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Can anyone explain to me the benefits of the genetic algorithm compared to other traditional search and optimization methods?

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    $\begingroup$ What kind of GA? Compared to what "traditional" methods? Without this, one may only say something like "Faster convergence and smaller danger of getting stuck in local optimum in some applications", same as for any other optimization method. $\endgroup$ – user88 Feb 19 '12 at 11:32
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The main reasons to use a genetic algorithm are:

  • there are multiple local optima
  • the objective function is not smooth (so derivative methods can not be applied)
  • the number of parameters is very large
  • the objective function is noisy or stochastic

A large number of parameters can be a problem for derivative based methods when you don't have the definition of the gradient. In this type of situation, you can find a not-terrible solution via GA and then improve on that with the derivative based method. The definition of "large" is growing all the time.

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    $\begingroup$ +1. I used to be enamored with GA's, but now tend to avoid them. It seems to me that they went through a hype phase, inspired a bunch of analogous-to-nature methods (ACO, etc) and then faded back into a niche. Sort of like Neural Nets, in my personal bias. (That said, I have used ES recently.) $\endgroup$ – Wayne Feb 19 '12 at 14:51
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    $\begingroup$ Wayne, I agree. I tend to say "GA" for any evolutionary strategy, and mixing in other techniques is often a good idea as well. Traditional GAs are horribly inefficient. $\endgroup$ – Patrick Burns Feb 20 '12 at 9:01
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  • Concept is easy to understand
  • Modular, separate from application
  • Supports multi-objective
  • optimization Good for “noisy” environments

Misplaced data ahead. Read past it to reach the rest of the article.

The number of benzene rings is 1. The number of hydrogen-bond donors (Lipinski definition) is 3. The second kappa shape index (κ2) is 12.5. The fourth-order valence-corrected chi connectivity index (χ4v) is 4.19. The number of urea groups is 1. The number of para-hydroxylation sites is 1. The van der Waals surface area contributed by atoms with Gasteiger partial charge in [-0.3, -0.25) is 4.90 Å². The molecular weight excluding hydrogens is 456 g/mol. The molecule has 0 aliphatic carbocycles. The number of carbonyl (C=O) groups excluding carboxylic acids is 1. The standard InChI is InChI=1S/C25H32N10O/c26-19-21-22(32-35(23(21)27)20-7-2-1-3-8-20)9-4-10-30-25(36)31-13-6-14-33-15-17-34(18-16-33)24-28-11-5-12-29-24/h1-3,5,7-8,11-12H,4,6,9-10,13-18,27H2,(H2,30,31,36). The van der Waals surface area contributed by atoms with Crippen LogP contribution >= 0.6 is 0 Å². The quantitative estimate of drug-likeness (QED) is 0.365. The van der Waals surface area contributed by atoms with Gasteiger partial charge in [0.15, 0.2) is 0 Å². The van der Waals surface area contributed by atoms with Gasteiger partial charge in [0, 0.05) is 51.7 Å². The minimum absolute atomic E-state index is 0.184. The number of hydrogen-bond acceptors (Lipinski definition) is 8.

• Always an answer; answer gets better with time
  • Inherently parallel; easily distributed
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  • $\begingroup$ In my work, the easy parallelization was the single most important factor in using a genetic algorithm rather than something like simulated annealing. $\endgroup$ – veryshuai Mar 22 '14 at 18:18
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Genetic algorithms differ from traditional search and optimization methods in four significant points:

  • Genetic algorithms search parallel from a population of points. Therefore, it has the ability to avoid being trapped in local optimal solution like traditional methods, which search from a single point.
  • Genetic algorithms use probabilistic selection rules, not deterministic ones.
  • Genetic algorithms work on the Chromosome, which is encoded version of potential solutions’ parameters, rather the parameters themselves.
  • Genetic algorithms use fitness score, which is obtained from objective functions, without other derivative or auxiliary information
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Genetic algorithms are kind of a last resort. They are useful only when an analytical solution is not feasible (see Patrick's answer for the most common reasons), and you have a lot of CPU time on your hands.

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